by Doctor Science
As I predicted, gun sales are up in the wake of the Newtown massacre, particularly the type of Bushmaster assault rifle the killer used. This is par for the US gun massacre course.
Gun buyers all say that such post-massacre surges in popularity are because they're afraid that weapons associated with tragedy are going to be banned, so they're getting them why they still can. No-one has talked about how very peculiar this attitude is.
Usually, when there's a horrible public tragedy, everything associated with it gets contaminated with that horror. For instance, I remember grape Kool-Aid being pulled from stores after the Jonestown massacre, because of rumors that it had been the vehicle for the mass poisoning. No-one actually thought that the Kool-Aid in stores was poison, but the association with Jonestown was repulsive on a gut level. It was better for stores if customers couldn't even see Kool-Aid on their shelves to be repulsed.
This kind of repulsion-by-association or contamination is so strong and common I'm willing to call it instinctive -- a term I do not use lightly or metaphorically. This makes it particularly striking and even weird that guns do not get contaminated this way for gun buyers. Why isn't the normal instinct being activated?
I'm not really asking why gun buyers don't make a logical or rational connection between a massacre and a particular type of weapon. I'm talking about an emotional or gut reaction, something like, "well, that's another thing ruined for me now".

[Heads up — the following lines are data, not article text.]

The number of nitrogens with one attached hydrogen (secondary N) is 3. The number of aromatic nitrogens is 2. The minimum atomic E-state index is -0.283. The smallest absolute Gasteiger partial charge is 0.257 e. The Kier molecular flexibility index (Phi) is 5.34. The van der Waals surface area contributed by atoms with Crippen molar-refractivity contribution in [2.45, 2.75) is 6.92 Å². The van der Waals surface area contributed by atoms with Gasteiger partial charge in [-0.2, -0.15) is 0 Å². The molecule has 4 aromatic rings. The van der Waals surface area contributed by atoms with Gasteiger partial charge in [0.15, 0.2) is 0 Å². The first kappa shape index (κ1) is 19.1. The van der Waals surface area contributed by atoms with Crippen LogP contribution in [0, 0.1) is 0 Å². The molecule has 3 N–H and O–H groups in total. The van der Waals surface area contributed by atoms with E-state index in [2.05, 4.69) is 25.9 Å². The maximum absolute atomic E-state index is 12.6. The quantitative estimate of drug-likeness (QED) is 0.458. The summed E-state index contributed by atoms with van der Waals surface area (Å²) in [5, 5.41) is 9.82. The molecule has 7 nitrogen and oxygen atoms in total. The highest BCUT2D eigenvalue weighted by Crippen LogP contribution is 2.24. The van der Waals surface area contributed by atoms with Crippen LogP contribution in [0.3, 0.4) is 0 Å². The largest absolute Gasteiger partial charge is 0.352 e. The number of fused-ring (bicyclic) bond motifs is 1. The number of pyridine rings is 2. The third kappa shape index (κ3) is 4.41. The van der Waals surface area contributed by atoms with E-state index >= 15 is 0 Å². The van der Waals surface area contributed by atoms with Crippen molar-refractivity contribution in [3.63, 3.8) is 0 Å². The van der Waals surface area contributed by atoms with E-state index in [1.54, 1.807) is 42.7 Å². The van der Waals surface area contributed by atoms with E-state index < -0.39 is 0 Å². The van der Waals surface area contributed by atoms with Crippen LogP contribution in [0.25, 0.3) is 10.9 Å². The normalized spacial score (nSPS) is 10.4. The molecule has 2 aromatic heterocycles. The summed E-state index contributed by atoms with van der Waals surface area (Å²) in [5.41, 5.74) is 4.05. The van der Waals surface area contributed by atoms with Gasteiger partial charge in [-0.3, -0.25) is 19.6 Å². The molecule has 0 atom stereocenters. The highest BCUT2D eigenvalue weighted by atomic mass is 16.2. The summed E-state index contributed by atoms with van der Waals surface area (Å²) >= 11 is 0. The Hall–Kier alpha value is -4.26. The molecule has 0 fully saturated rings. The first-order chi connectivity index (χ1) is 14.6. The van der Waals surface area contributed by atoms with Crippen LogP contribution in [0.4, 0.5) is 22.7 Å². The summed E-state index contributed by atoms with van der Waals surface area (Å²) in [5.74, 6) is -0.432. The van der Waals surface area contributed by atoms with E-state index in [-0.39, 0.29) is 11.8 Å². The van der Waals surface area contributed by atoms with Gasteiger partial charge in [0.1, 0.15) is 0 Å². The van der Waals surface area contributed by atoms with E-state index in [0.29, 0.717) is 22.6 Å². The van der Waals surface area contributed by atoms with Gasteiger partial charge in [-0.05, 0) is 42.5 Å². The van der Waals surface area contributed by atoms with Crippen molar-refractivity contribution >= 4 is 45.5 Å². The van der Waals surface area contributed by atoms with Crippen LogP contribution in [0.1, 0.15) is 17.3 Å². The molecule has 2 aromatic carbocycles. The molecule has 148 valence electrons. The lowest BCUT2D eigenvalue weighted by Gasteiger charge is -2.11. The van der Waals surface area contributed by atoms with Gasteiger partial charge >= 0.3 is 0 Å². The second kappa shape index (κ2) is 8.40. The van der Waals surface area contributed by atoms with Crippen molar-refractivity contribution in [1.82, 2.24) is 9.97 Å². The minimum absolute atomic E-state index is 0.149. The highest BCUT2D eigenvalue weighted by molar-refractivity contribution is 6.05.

This is even more peculiar because, at least in the US, gun enthusiasts tend to be politically conservative, and conservatives tend to feel issues of purity and contamination are more important than liberals do. So why do conservatives not feel an instinctive sense of contamination in this case, only? Why are your feelings about guns teflon-coated?
In both the United Kingdom and Australia gun laws were significantly tightened after horrific massacres in the 1990s. They weren't particularly difficult political decisions: both countries were united by grief, shame, and (importantly IMHO) revulsion, the urge to reject things associated with the horrors.
For the first time that I can recall, lots of Americans are starting to feel that kind of revulsion toward guns. Even though Bushmaster sales are up, some stores are pulling the weapon from the shelves. More significantly, investors are starting to reject gun manufacturers.
But I don't know if significant numbers of gun fans are starting to have that reaction, that rushing out to buy a weapon famous for slaughtering little children is -- or should be -- repulsive, not an automatic response. And I guess I'm asking those of you who *are* gun fans what it would take to break that response, to make the weapons of mass murder seem hideous, not attractive.
recalls the way lepers once bathed in animal blood in an effort to cure themselves and avoid being ostracized to the one-time leprosarium where the installation is located.Contamination, madness, blood: (part of) what we're talking about.
 In case you have seen pro-gun posts going around, about how the Australian gun laws led to an increase in crime, I refer you to Snopes. In brief, no.
 I'm not saying "gun nuts", and I'd appreciate it if other commenters refrained, as well.